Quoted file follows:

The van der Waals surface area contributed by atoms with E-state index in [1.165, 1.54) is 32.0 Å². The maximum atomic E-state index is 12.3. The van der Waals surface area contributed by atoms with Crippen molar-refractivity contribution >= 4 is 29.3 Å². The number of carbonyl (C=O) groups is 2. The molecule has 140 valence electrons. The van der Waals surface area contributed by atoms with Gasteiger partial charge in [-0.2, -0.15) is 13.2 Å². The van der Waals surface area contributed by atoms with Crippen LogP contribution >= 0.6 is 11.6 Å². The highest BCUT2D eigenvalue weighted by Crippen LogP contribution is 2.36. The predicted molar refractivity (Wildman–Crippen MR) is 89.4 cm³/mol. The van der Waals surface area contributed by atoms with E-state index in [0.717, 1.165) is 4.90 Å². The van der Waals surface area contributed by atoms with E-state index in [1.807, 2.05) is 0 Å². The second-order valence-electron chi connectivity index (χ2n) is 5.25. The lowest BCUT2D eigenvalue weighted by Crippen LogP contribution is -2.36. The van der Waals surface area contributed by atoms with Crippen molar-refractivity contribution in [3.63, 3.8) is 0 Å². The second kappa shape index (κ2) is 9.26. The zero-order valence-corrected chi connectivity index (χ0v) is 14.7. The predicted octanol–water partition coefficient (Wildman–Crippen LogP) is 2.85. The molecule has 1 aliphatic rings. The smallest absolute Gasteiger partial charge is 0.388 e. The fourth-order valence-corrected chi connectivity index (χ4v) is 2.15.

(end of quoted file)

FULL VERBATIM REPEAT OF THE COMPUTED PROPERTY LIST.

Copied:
The van der Waals surface area contributed by atoms with E-state index in [1.165, 1.54) is 32.0 Å². The maximum atomic E-state index is 12.3. The van der Waals surface area contributed by atoms with Crippen molar-refractivity contribution >= 4 is 29.3 Å². The number of carbonyl (C=O) groups is 2. The molecule has 140 valence electrons. The van der Waals surface area contributed by atoms with Gasteiger partial charge in [-0.2, -0.15) is 13.2 Å². The van der Waals surface area contributed by atoms with Crippen LogP contribution >= 0.6 is 11.6 Å². The highest BCUT2D eigenvalue weighted by Crippen LogP contribution is 2.36. The predicted molar refractivity (Wildman–Crippen MR) is 89.4 cm³/mol. The van der Waals surface area contributed by atoms with E-state index in [0.717, 1.165) is 4.90 Å². The van der Waals surface area contributed by atoms with E-state index in [1.807, 2.05) is 0 Å². The second-order valence-electron chi connectivity index (χ2n) is 5.25. The lowest BCUT2D eigenvalue weighted by Crippen LogP contribution is -2.36. The van der Waals surface area contributed by atoms with Crippen molar-refractivity contribution in [3.63, 3.8) is 0 Å². The second kappa shape index (κ2) is 9.26. The zero-order valence-corrected chi connectivity index (χ0v) is 14.7. The predicted octanol–water partition coefficient (Wildman–Crippen LogP) is 2.85. The molecule has 1 aliphatic rings. The smallest absolute Gasteiger partial charge is 0.388 e. The fourth-order valence-corrected chi connectivity index (χ4v) is 2.15.